The Question
(Submitted July 01, 1997)
Time dilation is at least several times stated to be a function of
acceleration rather than velocity.
The Lorentz transformations do not deal with acceleration, just velocity.
I started to calculate the time dilation effect of mass and velocity as
functions of energy in the system.
I wonder if anyone has an analysis I can read. My math stops short of
tensor calculus, but I can usually comprehend other's work.
The Answer
Time dilation is a function of velocity. It is a function of the relative
velocity of two inertial reference frames. However, to get from one
reference frame to another, you have to change your velocity, you have to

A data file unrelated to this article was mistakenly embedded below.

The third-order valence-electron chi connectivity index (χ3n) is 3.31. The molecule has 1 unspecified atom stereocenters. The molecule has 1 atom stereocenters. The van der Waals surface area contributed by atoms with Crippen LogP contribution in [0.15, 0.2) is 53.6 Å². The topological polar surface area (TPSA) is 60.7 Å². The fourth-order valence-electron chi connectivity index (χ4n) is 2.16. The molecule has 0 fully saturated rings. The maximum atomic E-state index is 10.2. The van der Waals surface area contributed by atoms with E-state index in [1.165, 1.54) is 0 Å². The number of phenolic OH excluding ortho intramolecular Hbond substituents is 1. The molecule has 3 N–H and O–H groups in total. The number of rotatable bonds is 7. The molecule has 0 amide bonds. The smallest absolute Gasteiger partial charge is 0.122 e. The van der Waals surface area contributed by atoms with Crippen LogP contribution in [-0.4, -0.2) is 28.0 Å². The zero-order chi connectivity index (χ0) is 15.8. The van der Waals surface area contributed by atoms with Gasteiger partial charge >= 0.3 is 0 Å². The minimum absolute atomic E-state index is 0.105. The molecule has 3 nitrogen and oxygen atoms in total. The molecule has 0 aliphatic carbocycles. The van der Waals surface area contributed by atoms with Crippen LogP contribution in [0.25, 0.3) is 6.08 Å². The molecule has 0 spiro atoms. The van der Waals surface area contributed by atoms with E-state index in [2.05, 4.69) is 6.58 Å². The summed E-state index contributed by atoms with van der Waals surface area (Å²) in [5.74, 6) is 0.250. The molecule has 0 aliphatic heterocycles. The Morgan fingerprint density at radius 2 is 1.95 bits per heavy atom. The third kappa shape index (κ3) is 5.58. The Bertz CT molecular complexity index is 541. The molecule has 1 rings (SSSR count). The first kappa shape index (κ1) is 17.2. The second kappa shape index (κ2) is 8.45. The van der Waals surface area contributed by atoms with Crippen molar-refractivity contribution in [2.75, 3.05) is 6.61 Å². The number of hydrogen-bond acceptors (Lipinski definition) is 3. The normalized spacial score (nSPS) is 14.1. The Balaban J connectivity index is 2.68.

accelerate.
In the twin paradox, Romulus stays home on Earth, while Remus travels at a
good fraction of lightspeed to Alpha Centauri, then turns around and comes
back. When they get back together again, they find that Remus is younger
than Romulus. However, during the out bound leg of the flight, Remus sees
Romulus aging more slowly than him, and during the return leg, Remus also
sees Romulus aging more slowly than him. Since Remus always sees Romulus
aging more slowly, how did Romulus get to be older? (Romulus always sees
Remus aging more slowly, so he has no reason to be surprised.)
The explanation is that when Remus turns around and comes back, he shifts
from a frame where Romulus is younger than Remus, to a frame where Romulus
is older. It is this changing of frames, rather than the physical effects
of acceleration, that results in Remus ending up younger than his
stayathome twin.
Understanding this type of explanation makes it easier to understand the
confusing explanations often found in books.
Tom Bridgman and David Palmer
for "Ask an Astrophysicist"